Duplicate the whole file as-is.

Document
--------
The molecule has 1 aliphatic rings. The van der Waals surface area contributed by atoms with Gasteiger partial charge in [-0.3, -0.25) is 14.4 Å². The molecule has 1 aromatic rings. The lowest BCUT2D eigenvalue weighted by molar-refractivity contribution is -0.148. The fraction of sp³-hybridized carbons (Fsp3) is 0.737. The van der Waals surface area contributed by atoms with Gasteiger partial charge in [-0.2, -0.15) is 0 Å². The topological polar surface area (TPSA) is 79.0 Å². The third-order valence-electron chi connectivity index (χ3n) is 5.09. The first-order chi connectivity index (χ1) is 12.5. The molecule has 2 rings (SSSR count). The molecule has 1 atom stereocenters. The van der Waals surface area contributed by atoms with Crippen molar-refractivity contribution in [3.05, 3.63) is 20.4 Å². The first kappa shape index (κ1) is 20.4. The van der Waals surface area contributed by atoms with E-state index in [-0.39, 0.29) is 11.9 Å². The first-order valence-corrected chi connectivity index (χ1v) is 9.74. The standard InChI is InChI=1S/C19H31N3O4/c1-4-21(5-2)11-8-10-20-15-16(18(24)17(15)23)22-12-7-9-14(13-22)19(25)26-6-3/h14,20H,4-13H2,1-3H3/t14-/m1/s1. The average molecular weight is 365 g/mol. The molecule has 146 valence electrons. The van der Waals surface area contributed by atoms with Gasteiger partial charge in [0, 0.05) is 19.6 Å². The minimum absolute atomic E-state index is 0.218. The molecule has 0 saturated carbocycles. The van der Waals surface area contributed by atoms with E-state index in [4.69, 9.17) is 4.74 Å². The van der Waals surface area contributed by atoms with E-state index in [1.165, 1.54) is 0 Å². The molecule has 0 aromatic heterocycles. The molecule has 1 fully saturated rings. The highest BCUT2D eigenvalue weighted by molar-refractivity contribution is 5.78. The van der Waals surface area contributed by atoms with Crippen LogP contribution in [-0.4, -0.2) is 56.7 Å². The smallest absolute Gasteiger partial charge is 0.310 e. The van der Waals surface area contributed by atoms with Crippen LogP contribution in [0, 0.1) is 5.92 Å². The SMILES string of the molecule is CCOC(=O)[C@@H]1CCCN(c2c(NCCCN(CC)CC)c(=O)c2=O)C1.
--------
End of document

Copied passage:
The molecule has 1 aliphatic rings. The van der Waals surface area contributed by atoms with Gasteiger partial charge in [-0.3, -0.25) is 14.4 Å². The molecule has 1 aromatic rings. The lowest BCUT2D eigenvalue weighted by molar-refractivity contribution is -0.148. The fraction of sp³-hybridized carbons (Fsp3) is 0.737. The van der Waals surface area contributed by atoms with Gasteiger partial charge in [-0.2, -0.15) is 0 Å². The topological polar surface area (TPSA) is 79.0 Å². The third-order valence-electron chi connectivity index (χ3n) is 5.09. The first-order chi connectivity index (χ1) is 12.5. The molecule has 2 rings (SSSR count). The molecule has 1 atom stereocenters. The van der Waals surface area contributed by atoms with Crippen molar-refractivity contribution in [3.05, 3.63) is 20.4 Å². The first kappa shape index (κ1) is 20.4. The van der Waals surface area contributed by atoms with E-state index in [-0.39, 0.29) is 11.9 Å². The first-order valence-corrected chi connectivity index (χ1v) is 9.74. The standard InChI is InChI=1S/C19H31N3O4/c1-4-21(5-2)11-8-10-20-15-16(18(24)17(15)23)22-12-7-9-14(13-22)19(25)26-6-3/h14,20H,4-13H2,1-3H3/t14-/m1/s1. The average molecular weight is 365 g/mol. The molecule has 146 valence electrons. The van der Waals surface area contributed by atoms with Gasteiger partial charge in [0, 0.05) is 19.6 Å². The minimum absolute atomic E-state index is 0.218. The molecule has 0 saturated carbocycles. The van der Waals surface area contributed by atoms with E-state index in [4.69, 9.17) is 4.74 Å². The van der Waals surface area contributed by atoms with E-state index in [1.165, 1.54) is 0 Å². The molecule has 0 aromatic heterocycles. The molecule has 1 fully saturated rings. The highest BCUT2D eigenvalue weighted by molar-refractivity contribution is 5.78. The van der Waals surface area contributed by atoms with Crippen LogP contribution in [-0.4, -0.2) is 56.7 Å². The smallest absolute Gasteiger partial charge is 0.310 e. The van der Waals surface area contributed by atoms with Crippen LogP contribution in [0, 0.1) is 5.92 Å². The SMILES string of the molecule is CCOC(=O)[C@@H]1CCCN(c2c(NCCCN(CC)CC)c(=O)c2=O)C1.